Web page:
Antti Niemi may have one sore hand after stopping a shot without his glove in preseason action between the Pittsburgh Penguins and the Columbus Blue Jackets.

After losing his glove in a collision with one of his teammates, Niemi tried to get the attention of the official. The official decided to let play continue, resulting in Niemi making a save with his bare hand.

Why wasn’t play stopped? Niemi clearly got the attention of the official, but apparently the NHL’s refs won’t be automatically stopping play if a goalie loses their blocker or glove. The automatic whistle will still be in place if a goalie’s helmet comes off during play.

Irony, thy name is the NHL. While the league is busy trying to whistle every slash and faceoff violation imaginable, with the former falling under the label of improved player safety, they’re quietly changing how they respond to a goalie who has lost a piece of equipment.

Previously, play would be stopped if a goalie lost his glove because it could result in a serious injury. Niemi didn’t notice he even made the save because it was all instincts, but a harder shot could have shattered or broken the bones in his hand.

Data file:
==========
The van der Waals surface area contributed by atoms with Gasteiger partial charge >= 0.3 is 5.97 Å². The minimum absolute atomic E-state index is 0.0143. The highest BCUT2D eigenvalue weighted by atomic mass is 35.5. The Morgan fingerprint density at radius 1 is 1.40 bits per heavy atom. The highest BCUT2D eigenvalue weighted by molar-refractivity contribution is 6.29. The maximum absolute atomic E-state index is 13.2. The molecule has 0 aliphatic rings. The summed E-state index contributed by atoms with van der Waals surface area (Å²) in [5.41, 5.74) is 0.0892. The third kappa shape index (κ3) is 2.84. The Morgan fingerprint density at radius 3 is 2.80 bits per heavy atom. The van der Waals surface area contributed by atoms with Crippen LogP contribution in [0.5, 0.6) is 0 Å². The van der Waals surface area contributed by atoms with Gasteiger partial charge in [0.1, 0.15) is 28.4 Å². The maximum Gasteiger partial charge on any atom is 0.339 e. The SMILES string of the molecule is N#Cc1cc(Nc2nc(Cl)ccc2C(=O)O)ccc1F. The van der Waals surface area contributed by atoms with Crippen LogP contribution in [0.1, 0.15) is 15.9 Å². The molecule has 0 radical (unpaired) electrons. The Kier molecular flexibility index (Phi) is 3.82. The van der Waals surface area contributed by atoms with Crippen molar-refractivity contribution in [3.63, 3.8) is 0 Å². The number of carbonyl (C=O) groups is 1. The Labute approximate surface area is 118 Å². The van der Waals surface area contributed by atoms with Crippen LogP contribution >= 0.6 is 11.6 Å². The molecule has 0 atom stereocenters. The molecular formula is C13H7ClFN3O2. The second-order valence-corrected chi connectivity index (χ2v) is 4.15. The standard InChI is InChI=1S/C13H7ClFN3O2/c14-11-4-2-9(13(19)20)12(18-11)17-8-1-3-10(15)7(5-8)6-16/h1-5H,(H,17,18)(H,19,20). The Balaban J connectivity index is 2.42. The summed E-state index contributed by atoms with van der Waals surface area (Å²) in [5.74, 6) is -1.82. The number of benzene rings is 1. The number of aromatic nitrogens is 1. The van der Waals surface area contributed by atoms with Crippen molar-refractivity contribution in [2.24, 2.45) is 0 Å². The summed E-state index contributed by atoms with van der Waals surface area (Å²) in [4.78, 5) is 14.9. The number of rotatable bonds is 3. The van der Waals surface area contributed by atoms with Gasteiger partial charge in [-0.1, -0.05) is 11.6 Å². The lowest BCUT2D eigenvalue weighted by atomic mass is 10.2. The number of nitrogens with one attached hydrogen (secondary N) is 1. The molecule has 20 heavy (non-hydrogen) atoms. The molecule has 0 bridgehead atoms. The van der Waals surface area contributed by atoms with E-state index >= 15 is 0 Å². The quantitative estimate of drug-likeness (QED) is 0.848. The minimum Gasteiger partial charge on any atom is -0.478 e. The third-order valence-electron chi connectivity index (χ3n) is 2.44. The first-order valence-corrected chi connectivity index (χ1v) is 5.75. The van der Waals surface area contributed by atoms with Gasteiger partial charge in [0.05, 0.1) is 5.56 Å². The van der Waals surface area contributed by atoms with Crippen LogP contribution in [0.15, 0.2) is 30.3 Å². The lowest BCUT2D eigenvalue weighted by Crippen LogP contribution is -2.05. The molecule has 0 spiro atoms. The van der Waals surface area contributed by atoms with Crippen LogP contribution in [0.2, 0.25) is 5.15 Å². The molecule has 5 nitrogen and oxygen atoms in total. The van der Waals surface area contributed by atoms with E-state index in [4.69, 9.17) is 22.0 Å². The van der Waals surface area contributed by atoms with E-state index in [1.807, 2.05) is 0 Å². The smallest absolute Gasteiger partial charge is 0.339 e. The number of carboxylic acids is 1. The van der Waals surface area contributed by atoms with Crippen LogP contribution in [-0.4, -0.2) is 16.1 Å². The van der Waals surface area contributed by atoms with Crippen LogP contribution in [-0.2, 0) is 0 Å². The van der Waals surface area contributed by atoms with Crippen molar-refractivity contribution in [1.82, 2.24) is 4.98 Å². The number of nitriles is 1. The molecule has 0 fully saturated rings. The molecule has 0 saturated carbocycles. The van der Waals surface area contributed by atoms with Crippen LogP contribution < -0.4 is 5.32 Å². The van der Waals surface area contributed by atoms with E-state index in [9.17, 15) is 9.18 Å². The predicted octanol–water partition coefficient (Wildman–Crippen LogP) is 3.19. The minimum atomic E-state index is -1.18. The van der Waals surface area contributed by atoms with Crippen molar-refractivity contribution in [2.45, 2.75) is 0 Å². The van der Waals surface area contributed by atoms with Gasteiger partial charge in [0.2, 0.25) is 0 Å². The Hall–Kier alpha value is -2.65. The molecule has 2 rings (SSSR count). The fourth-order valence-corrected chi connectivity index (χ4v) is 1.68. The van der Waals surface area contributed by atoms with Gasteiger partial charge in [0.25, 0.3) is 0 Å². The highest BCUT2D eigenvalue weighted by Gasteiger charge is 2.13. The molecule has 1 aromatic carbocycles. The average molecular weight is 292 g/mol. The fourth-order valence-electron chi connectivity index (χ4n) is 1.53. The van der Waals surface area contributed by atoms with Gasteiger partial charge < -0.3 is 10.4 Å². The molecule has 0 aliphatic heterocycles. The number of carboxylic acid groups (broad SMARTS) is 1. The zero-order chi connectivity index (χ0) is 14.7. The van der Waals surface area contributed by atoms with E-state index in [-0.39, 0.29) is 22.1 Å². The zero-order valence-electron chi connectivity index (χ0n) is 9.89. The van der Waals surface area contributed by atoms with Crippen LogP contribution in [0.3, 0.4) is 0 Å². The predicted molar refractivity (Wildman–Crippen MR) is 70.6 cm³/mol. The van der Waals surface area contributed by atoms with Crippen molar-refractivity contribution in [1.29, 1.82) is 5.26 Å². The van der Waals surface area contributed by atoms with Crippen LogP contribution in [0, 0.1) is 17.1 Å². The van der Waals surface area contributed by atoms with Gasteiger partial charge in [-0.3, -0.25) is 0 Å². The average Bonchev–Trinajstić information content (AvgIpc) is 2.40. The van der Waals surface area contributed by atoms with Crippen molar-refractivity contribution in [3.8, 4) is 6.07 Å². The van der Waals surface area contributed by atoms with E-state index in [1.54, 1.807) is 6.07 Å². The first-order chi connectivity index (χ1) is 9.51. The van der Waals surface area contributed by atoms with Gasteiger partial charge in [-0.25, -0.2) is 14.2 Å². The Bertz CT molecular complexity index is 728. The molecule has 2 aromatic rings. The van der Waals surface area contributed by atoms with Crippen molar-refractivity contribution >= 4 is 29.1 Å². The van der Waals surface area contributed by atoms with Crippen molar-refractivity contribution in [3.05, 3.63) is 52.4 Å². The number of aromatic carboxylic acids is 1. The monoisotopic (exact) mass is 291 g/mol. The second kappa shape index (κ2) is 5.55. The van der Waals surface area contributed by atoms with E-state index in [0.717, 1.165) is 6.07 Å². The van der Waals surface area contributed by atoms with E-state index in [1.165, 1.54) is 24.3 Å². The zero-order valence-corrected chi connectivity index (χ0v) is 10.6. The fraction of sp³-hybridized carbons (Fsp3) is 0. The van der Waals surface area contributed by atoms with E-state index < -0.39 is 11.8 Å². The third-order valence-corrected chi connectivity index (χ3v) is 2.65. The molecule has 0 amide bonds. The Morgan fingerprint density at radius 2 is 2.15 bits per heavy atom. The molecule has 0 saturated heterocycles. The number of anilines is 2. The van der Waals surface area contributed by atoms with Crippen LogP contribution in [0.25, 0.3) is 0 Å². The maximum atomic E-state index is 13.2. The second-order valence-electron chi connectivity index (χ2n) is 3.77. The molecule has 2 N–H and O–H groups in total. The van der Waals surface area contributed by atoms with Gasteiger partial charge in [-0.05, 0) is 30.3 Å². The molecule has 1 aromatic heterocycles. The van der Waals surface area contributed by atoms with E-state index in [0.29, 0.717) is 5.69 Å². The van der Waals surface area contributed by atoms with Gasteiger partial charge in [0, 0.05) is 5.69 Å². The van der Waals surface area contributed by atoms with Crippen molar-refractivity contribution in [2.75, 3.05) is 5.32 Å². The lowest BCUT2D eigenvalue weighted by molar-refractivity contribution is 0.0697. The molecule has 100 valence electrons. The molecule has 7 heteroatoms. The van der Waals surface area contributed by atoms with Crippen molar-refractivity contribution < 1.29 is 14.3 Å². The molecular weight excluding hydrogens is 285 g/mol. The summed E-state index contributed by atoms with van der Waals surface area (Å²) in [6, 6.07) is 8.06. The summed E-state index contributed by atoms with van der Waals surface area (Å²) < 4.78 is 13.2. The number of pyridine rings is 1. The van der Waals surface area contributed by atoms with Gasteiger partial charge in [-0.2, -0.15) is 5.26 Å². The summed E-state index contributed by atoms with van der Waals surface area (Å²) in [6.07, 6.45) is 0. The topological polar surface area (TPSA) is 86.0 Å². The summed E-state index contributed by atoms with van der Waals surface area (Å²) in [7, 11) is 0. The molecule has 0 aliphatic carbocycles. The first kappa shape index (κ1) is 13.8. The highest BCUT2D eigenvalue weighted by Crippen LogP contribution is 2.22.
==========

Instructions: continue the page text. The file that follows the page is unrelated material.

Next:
Why would the NHL make such a decision? The only safe guess is that they feel goalies may occasionally “lose” a piece of equipment in the hopes of stopping an offensive chance from the opposing team. By grabbing a whistle, a goalie could theoretically stall and delay things long enough to disrupt a scoring chance and give his team a needed break.

All of that sounds good in theory, but how practical and how realistic are those scenarios? Do we really feel NHL goalies are conning the system so often that player safety needs to be jeopardized when a glove comes off accidentally?

About David Rogers

Editor for The Comeback and Contributing Editor for Awful Announcing. Lover of hockey, soccer and all things pop culture.